While it would be amazing to plug this drive into your computer or laptop, it may be a while before your everyday device can deal with this drive as it requires a 12Gbps SAS interface, with sequential read and write speeds going up to 1,200 MBps.

While it is currently being released with memory choices going from 960GB to the 15.36TB version, a 480GB version is expected to be released later in the year for those needing a little less storage.

Do you use an SSD? What would you store on an SSD of this size? With no price detailed yet, what do you expect this monster will set you back?

Image courtesy of Gordan Mah Ung.

SilverStone Wireless Upgrade Roundup Review

Introduction


It is one thing to buy a wireless network card and set it up, but a lot of the time you can improve the performance of these cards with a few aftermarket items. Today I’m taking a little look at some of the upgrade offering that SilverStone offers, the WAB1B Magnetic WiFi antenna base, the WAD17 7 dBi high-gain antenna, and the 9 dBi WA219 high-gain antenna.

An antenna base can help you with two things: Move the antennas to a more open space where it’s less crowded than behind your PC with all the add-in cards and cables running there. The second bonus is that you can move the antennas to a place where they will get a better reception than they would behind your chassis that’s possibly located under your desk. SilverStone’s WAB1B antenna base is also magnetic which allows you to place it on the side of things, such as your PC chassis if it is made of metal. This increases the placement options even further. To finalize the whole thing, SilverStone added gold-plated connectors at both ends to ensure the best possible signal transfer.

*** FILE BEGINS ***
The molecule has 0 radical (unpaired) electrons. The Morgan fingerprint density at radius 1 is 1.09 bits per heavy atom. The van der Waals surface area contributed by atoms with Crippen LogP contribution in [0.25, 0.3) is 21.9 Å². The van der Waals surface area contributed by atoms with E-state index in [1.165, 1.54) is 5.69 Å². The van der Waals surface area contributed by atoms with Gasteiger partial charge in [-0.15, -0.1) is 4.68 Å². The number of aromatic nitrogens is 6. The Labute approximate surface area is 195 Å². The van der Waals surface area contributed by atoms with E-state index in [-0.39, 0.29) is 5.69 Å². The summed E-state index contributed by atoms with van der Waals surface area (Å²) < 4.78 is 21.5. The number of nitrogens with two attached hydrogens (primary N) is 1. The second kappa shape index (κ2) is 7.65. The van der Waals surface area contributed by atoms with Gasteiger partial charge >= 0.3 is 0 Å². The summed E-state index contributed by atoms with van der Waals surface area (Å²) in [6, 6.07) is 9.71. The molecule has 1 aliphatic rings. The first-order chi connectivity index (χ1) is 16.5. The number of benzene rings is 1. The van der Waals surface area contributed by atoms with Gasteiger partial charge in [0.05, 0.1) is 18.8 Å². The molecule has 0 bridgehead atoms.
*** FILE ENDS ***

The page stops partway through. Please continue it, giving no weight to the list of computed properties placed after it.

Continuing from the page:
The included antennas might not be total to your liking when you buy a network card, for one reason or another. The most common reason to get aftermarket antennas is the higher performance that they offer over the mainstream and included antennas. Antennas with higher gain also come with an increased size as you can see on the photo below. The smallest antenna is the default antenna included with SilverStone’s ECWA1 PCIe card and the other two are the WAD17 and WA219 respectively.

The WAD17 is a dual-band antenna for use with both the 2.4GHz and the 5GHz band while the WA219 only is a single-band antenna for use with the 2.4GHz band. Both have their usage scenarios, so which you pick comes down to what you need. The long WA219 has a performance of 9dBi while the WAD217 has a performance of 7dBi, both quite a bit better than default 5dBi antennas, or worse.